The Ark and Its New Sanctuary
I. This vision of the ark in heaven suggests that the worship of God is henceforth to direct itself towards a new centre. Under the old dispensation the ark was a witness to the root-principles of true worship. It contained within itself the mementoes of those facts and truths from which the Covenant tie between God and His people was woven, and which must ever be kept in mind by those who would enjoy fellowship with God. (1) This vision implies that the worship of a humanity regenerated by the discipline of judgment will find its centre and resting-place in the selfsame principles which were foreshadowed by the ordinances of the first tabernacle. The proclamation by great voices in heaven. 'The kingdoms of this world are become the kingdoms of our Lord and of His Christ,' herald a new and better theocracy; and as the ark of the Covenant was the keystone of the old, so are the truths illustrated by its emblems essentials of the new. (2) This glimpse of an ark in the celestial temple suggests that the new centre of worship is catholic and not national. (3) The vision seems to indicate the growing religious capacity of the race. John implies in this vision that all worship will at last pour itself forth where God has fixed the true mercy-seat, and the places on earth accounted holy will be left behind by the soaring faith of the believer.
II. The Covenant ark in heaven is the pledge of victory and external salvation to the chosen people. Napoleon Bonaparte once said: 'A man must feel himself a child of fortune if he is to brace his soul to fortitude'. That cynical and godless man had probably ceased to feel himself a pet of the Fates when he began to blunder, and brought about, in due time, his own irretrievable overthrow. In presence of the ark of God's Covenant in the ever-open temple, the servant of Jesus Christ may always realise that a resistless providence is on his side, and that he can suffer no final defeat. The Covenant ark in heaven is a landmark of the inheritance which God has promised to them that love Him. The ark of the Covenant seen by John precedes the pilgrim saints into the new land of promise, and asserts their birthright in 'the city whose builder and maker is God'. It puts the patriarchs in possession of that better country which they never found on earth. If we are servants of the Covenant, and in accord with its demands, it is already claiming our inheritance for us. The symbolic ark has been carried amidst exulting songs into its last resting-place. It has passed into the realms of light, and, in view of the one Church in heaven and on earth, waits there till the last weary fainting warrior, the last pale footsore woman, the last halting child, has crossed the flood, and every jot and tittle of the Covenant promise has been fulfilled.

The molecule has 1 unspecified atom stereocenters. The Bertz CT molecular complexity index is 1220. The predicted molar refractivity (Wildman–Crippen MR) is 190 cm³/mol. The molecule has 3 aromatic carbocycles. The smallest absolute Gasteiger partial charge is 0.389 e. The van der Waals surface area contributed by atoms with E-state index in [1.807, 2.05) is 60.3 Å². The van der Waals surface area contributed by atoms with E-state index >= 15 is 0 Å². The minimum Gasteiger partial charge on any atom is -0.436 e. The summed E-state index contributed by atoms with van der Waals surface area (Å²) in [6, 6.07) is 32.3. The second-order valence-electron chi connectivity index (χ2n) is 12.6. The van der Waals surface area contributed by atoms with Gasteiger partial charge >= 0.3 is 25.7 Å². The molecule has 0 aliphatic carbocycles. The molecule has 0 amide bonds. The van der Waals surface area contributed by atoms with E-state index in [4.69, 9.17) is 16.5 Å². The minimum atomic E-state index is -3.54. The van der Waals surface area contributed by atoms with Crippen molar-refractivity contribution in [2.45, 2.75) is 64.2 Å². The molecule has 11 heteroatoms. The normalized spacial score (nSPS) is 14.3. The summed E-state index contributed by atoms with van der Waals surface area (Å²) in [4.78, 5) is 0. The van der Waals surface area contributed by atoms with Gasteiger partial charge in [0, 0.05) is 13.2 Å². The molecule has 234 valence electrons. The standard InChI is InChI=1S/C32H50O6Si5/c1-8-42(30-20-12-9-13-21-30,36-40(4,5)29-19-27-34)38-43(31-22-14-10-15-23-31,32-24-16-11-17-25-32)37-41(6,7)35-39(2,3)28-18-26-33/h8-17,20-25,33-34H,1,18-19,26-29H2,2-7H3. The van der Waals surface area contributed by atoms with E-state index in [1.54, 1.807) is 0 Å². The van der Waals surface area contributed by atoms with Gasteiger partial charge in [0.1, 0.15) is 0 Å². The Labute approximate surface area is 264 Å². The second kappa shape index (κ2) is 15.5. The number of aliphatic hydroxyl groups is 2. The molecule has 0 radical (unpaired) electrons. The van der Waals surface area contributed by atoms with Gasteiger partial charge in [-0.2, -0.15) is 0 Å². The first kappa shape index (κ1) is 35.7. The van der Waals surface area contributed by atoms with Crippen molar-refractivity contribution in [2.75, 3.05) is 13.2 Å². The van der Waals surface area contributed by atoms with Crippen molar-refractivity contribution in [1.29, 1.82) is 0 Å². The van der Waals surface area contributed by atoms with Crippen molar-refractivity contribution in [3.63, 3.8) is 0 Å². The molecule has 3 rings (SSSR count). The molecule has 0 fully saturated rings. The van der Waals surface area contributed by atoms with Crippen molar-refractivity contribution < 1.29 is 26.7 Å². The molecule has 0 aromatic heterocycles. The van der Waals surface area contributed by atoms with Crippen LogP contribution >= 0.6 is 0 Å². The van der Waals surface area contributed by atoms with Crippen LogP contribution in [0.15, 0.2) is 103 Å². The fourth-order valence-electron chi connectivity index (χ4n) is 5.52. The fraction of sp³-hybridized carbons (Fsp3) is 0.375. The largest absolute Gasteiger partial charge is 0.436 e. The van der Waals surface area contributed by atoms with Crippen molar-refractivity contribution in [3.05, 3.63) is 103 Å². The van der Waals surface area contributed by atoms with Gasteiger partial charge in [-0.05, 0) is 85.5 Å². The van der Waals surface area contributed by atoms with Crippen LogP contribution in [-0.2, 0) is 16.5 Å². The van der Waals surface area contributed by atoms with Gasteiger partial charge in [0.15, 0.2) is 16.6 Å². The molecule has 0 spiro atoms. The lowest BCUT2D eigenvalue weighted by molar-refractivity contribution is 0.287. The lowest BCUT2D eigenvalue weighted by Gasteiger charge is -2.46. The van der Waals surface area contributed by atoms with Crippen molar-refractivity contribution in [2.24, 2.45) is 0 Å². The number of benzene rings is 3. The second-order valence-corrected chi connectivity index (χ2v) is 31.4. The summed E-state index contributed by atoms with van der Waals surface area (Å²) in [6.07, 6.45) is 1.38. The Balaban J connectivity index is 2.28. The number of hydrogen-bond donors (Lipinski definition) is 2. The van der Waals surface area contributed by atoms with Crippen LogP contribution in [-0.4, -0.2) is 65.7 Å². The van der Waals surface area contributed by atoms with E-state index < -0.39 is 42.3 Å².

References. XI. 19. Spurgeon, Sermons, vol. xxvii. No. 1621; vol. xli. No. 2427. XII. 1-5. Bishop Gore, Christian World Pulpit, vol. xliv. p. 33. XII. 2. Expositor (4th Series), vol. ii. p. 290.
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Nicoll, William Robertson, M.A., L.L.D. "Commentary on Revelation 11". Expositor's Dictionary of Text. https://www.studylight.org/
the Third Week after Epiphany